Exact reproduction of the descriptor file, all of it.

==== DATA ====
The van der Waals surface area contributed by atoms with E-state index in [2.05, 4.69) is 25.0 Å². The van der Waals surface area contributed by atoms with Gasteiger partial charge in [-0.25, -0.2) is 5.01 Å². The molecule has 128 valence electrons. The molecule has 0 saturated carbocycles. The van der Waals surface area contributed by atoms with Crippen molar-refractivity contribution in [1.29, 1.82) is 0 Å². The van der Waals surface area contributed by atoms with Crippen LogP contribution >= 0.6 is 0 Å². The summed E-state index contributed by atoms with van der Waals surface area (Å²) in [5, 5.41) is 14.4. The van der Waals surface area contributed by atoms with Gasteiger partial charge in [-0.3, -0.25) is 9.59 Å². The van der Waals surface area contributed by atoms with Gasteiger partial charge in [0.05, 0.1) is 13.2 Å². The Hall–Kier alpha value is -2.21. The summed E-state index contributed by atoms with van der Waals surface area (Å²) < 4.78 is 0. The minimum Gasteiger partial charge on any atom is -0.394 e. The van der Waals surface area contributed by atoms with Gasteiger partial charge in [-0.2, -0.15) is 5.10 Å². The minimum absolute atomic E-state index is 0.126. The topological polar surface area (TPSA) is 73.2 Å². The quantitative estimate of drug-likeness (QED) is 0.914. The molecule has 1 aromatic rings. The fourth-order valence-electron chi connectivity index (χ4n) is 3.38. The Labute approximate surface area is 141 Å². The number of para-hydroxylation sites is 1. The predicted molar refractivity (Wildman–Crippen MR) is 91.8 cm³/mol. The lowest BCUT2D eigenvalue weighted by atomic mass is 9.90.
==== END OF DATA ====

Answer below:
The van der Waals surface area contributed by atoms with E-state index in [2.05, 4.69) is 25.0 Å². The van der Waals surface area contributed by atoms with Gasteiger partial charge in [-0.25, -0.2) is 5.01 Å². The molecule has 128 valence electrons. The molecule has 0 saturated carbocycles. The van der Waals surface area contributed by atoms with Crippen molar-refractivity contribution in [1.29, 1.82) is 0 Å². The van der Waals surface area contributed by atoms with Crippen LogP contribution >= 0.6 is 0 Å². The summed E-state index contributed by atoms with van der Waals surface area (Å²) in [5, 5.41) is 14.4. The van der Waals surface area contributed by atoms with Gasteiger partial charge in [-0.3, -0.25) is 9.59 Å². The van der Waals surface area contributed by atoms with Gasteiger partial charge in [0.05, 0.1) is 13.2 Å². The Hall–Kier alpha value is -2.21. The summed E-state index contributed by atoms with van der Waals surface area (Å²) < 4.78 is 0. The minimum Gasteiger partial charge on any atom is -0.394 e. The van der Waals surface area contributed by atoms with Gasteiger partial charge in [-0.2, -0.15) is 5.10 Å². The minimum absolute atomic E-state index is 0.126. The topological polar surface area (TPSA) is 73.2 Å². The quantitative estimate of drug-likeness (QED) is 0.914. The molecule has 1 aromatic rings. The fourth-order valence-electron chi connectivity index (χ4n) is 3.38. The Labute approximate surface area is 141 Å². The number of para-hydroxylation sites is 1. The predicted molar refractivity (Wildman–Crippen MR) is 91.8 cm³/mol. The lowest BCUT2D eigenvalue weighted by atomic mass is 9.90.